Catherine Howarth Discusses Charitable Investments, and Voting for Change
The meeting point of art and commerce is an ever-changing and chimeric point of interaction. What place does art have in the world of finance? How can young, savvy individuals learn to secure their footing in the world of work through smart investment? What advice do successful entrepreneurs have for the youth of today about finance, culture, and belief in the self? These are all questions ‘Art and the City’ seeks to answer, by interviewing some of the brightest and boldest minds in both the art world and the city.
This week’s episode of Art and the City sees Emmeline interview Catherine Howarth, OBE. Catherine is a leader in sustainable finance and a chief executive at Share Action, a charity devoted to responsible investment, and serving the planet through increasing standards for change in financial systems. She is a former World Economic Forum Young Global Leader, and has also been featured on the BBC Women’s Hour 2020 Power List.
The pair began by discussing Catherine’s unorthodox entry into the city via community activism. Her work with the Living Wage Campaign led her to the purchase of shares in HSBC, so that she could attend their Annual General Meeting. It was her successful participation in this meeting that led her to further involvement in the world of shareholder activism, and specifically sustainable/ethical investment practice.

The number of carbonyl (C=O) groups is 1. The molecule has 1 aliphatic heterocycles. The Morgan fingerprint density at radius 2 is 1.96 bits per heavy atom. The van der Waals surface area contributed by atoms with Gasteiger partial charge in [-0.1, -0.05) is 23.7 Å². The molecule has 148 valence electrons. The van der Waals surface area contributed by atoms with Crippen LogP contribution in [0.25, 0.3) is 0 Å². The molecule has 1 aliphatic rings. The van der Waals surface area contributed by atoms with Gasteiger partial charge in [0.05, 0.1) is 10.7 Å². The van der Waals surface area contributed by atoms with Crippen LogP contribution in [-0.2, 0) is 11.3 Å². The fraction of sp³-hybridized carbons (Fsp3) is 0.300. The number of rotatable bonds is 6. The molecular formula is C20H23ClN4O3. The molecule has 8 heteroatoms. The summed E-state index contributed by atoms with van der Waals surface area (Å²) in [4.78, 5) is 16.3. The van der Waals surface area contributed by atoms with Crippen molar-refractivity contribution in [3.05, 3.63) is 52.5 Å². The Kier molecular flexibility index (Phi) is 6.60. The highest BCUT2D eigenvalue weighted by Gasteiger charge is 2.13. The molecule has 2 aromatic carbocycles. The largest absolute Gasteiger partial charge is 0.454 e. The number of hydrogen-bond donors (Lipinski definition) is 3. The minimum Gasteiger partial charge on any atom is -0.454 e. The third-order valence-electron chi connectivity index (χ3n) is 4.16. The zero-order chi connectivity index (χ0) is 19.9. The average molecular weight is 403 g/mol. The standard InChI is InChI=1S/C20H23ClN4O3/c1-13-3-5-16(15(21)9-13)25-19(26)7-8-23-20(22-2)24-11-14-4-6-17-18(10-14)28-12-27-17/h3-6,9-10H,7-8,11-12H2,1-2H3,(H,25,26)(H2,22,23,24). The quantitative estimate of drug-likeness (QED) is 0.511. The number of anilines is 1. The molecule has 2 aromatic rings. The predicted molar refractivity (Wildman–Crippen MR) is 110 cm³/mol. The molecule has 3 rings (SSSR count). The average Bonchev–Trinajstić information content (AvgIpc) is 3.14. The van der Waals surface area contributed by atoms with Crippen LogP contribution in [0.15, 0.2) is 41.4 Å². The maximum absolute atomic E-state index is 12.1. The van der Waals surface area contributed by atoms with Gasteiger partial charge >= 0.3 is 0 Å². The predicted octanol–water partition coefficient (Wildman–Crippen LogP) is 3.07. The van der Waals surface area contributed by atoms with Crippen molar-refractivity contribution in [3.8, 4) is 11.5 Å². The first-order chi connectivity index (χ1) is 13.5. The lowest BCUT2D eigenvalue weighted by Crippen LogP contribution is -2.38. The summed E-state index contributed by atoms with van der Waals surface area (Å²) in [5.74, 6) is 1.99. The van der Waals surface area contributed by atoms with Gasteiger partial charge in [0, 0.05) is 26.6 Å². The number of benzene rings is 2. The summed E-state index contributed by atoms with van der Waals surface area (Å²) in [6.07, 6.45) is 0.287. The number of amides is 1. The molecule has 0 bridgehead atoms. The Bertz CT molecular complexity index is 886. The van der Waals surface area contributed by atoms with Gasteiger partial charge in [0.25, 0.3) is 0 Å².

Catherine maintains that leadership is about being prepared to do what you also ask others to do. When quizzed on how her leading position within Share Action enables change at everyday level, she confesses the still fundamental role of AGMs, allowing individuals to have their say in the running of large companies; her workplace encourages shareholders to ask questions at these meetings, about how and where their money is being used, and to push for better standards. She also names pensions as a key site of unrealised potential for individuals with little to no experience of investing to begin.
And how would Catherine invest ten pounds if she were given it today? In literature, because she sees education as being a crucial gateway to financial empowerment.
Listen to the full episode here:
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